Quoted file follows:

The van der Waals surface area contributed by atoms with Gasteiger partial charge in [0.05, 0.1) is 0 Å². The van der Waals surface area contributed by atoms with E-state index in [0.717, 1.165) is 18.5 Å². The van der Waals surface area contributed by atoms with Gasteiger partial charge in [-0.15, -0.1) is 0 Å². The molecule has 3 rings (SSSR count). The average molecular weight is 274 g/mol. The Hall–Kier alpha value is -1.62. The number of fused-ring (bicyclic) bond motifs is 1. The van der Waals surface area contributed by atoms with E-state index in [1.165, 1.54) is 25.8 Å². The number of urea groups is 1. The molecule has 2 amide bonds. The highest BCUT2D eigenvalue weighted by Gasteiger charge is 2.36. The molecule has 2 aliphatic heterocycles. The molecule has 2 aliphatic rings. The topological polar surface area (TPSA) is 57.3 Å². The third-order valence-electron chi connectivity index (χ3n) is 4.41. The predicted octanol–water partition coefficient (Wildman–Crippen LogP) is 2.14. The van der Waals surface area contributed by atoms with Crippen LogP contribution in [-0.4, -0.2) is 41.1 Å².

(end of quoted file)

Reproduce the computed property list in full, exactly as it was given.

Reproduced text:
The van der Waals surface area contributed by atoms with Gasteiger partial charge in [0.05, 0.1) is 0 Å². The van der Waals surface area contributed by atoms with E-state index in [0.717, 1.165) is 18.5 Å². The van der Waals surface area contributed by atoms with Gasteiger partial charge in [-0.15, -0.1) is 0 Å². The molecule has 3 rings (SSSR count). The average molecular weight is 274 g/mol. The Hall–Kier alpha value is -1.62. The number of fused-ring (bicyclic) bond motifs is 1. The van der Waals surface area contributed by atoms with E-state index in [1.165, 1.54) is 25.8 Å². The number of urea groups is 1. The molecule has 2 amide bonds. The highest BCUT2D eigenvalue weighted by Gasteiger charge is 2.36. The molecule has 2 aliphatic heterocycles. The molecule has 2 aliphatic rings. The topological polar surface area (TPSA) is 57.3 Å². The third-order valence-electron chi connectivity index (χ3n) is 4.41. The predicted octanol–water partition coefficient (Wildman–Crippen LogP) is 2.14. The van der Waals surface area contributed by atoms with Crippen LogP contribution in [-0.4, -0.2) is 41.1 Å².